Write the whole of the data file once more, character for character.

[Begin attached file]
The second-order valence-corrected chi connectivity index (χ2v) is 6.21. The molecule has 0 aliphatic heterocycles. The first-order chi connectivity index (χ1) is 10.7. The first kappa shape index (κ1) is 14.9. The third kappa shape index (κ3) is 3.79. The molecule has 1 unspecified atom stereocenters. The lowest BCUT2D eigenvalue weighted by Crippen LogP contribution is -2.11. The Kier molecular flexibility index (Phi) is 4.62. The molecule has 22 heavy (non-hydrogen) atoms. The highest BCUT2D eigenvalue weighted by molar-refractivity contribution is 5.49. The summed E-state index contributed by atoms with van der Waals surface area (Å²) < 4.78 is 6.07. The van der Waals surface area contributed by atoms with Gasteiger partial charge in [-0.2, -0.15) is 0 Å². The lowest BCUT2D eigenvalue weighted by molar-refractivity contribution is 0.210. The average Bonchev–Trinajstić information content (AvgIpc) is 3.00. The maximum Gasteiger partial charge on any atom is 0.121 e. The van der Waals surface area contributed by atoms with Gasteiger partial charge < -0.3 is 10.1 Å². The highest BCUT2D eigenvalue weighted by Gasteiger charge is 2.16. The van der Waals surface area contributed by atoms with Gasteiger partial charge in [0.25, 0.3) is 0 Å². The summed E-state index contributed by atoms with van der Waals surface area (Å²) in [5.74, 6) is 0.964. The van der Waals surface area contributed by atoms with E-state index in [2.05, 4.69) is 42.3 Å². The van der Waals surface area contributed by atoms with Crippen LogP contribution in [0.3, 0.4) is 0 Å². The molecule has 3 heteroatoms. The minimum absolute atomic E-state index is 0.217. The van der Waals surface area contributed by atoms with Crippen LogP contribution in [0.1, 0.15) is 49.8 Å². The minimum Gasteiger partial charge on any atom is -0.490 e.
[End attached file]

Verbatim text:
The second-order valence-corrected chi connectivity index (χ2v) is 6.21. The molecule has 0 aliphatic heterocycles. The first-order chi connectivity index (χ1) is 10.7. The first kappa shape index (κ1) is 14.9. The third kappa shape index (κ3) is 3.79. The molecule has 1 unspecified atom stereocenters. The lowest BCUT2D eigenvalue weighted by Crippen LogP contribution is -2.11. The Kier molecular flexibility index (Phi) is 4.62. The molecule has 22 heavy (non-hydrogen) atoms. The highest BCUT2D eigenvalue weighted by molar-refractivity contribution is 5.49. The summed E-state index contributed by atoms with van der Waals surface area (Å²) < 4.78 is 6.07. The van der Waals surface area contributed by atoms with Gasteiger partial charge in [-0.2, -0.15) is 0 Å². The lowest BCUT2D eigenvalue weighted by molar-refractivity contribution is 0.210. The average Bonchev–Trinajstić information content (AvgIpc) is 3.00. The maximum Gasteiger partial charge on any atom is 0.121 e. The van der Waals surface area contributed by atoms with Gasteiger partial charge < -0.3 is 10.1 Å². The highest BCUT2D eigenvalue weighted by Gasteiger charge is 2.16. The van der Waals surface area contributed by atoms with Gasteiger partial charge in [0.25, 0.3) is 0 Å². The summed E-state index contributed by atoms with van der Waals surface area (Å²) in [5.74, 6) is 0.964. The van der Waals surface area contributed by atoms with E-state index in [2.05, 4.69) is 42.3 Å². The van der Waals surface area contributed by atoms with Crippen LogP contribution in [0.3, 0.4) is 0 Å². The molecule has 3 heteroatoms. The minimum absolute atomic E-state index is 0.217. The van der Waals surface area contributed by atoms with Crippen LogP contribution in [0.1, 0.15) is 49.8 Å². The minimum Gasteiger partial charge on any atom is -0.490 e.